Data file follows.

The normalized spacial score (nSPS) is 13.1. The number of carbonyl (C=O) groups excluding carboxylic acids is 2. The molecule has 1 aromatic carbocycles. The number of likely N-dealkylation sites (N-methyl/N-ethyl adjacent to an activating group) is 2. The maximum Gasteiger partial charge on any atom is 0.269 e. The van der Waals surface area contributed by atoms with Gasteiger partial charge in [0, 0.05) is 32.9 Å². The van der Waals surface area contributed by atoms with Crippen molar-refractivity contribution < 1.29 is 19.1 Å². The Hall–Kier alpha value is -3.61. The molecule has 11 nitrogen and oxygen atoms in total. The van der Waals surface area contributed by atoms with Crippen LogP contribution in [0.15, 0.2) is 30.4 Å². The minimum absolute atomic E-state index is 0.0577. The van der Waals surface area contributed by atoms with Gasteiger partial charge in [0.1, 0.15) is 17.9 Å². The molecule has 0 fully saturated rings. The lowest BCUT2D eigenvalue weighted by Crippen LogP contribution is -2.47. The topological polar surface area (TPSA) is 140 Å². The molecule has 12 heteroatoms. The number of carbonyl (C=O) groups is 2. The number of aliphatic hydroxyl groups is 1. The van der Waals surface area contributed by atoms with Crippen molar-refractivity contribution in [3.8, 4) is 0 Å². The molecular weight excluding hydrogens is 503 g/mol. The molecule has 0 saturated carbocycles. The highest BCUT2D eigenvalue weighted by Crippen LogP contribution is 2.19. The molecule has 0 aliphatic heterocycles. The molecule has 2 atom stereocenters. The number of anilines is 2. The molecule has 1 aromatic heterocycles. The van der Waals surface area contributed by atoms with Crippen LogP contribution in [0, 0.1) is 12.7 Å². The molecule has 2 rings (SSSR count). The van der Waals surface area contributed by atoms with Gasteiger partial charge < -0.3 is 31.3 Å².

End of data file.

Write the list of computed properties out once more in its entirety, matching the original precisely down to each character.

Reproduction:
The normalized spacial score (nSPS) is 13.1. The number of carbonyl (C=O) groups excluding carboxylic acids is 2. The molecule has 1 aromatic carbocycles. The number of likely N-dealkylation sites (N-methyl/N-ethyl adjacent to an activating group) is 2. The maximum Gasteiger partial charge on any atom is 0.269 e. The van der Waals surface area contributed by atoms with Gasteiger partial charge in [0, 0.05) is 32.9 Å². The van der Waals surface area contributed by atoms with Crippen molar-refractivity contribution < 1.29 is 19.1 Å². The Hall–Kier alpha value is -3.61. The molecule has 11 nitrogen and oxygen atoms in total. The van der Waals surface area contributed by atoms with Crippen LogP contribution in [0.15, 0.2) is 30.4 Å². The minimum absolute atomic E-state index is 0.0577. The van der Waals surface area contributed by atoms with Gasteiger partial charge in [0.1, 0.15) is 17.9 Å². The molecule has 0 fully saturated rings. The lowest BCUT2D eigenvalue weighted by Crippen LogP contribution is -2.47. The topological polar surface area (TPSA) is 140 Å². The molecule has 12 heteroatoms. The number of carbonyl (C=O) groups is 2. The number of aliphatic hydroxyl groups is 1. The van der Waals surface area contributed by atoms with Crippen molar-refractivity contribution in [3.8, 4) is 0 Å². The molecular weight excluding hydrogens is 503 g/mol. The molecule has 0 saturated carbocycles. The highest BCUT2D eigenvalue weighted by Crippen LogP contribution is 2.19. The molecule has 0 aliphatic heterocycles. The molecule has 2 atom stereocenters. The number of anilines is 2. The molecule has 1 aromatic heterocycles. The van der Waals surface area contributed by atoms with Crippen LogP contribution in [0, 0.1) is 12.7 Å². The molecule has 2 rings (SSSR count). The van der Waals surface area contributed by atoms with Gasteiger partial charge < -0.3 is 31.3 Å².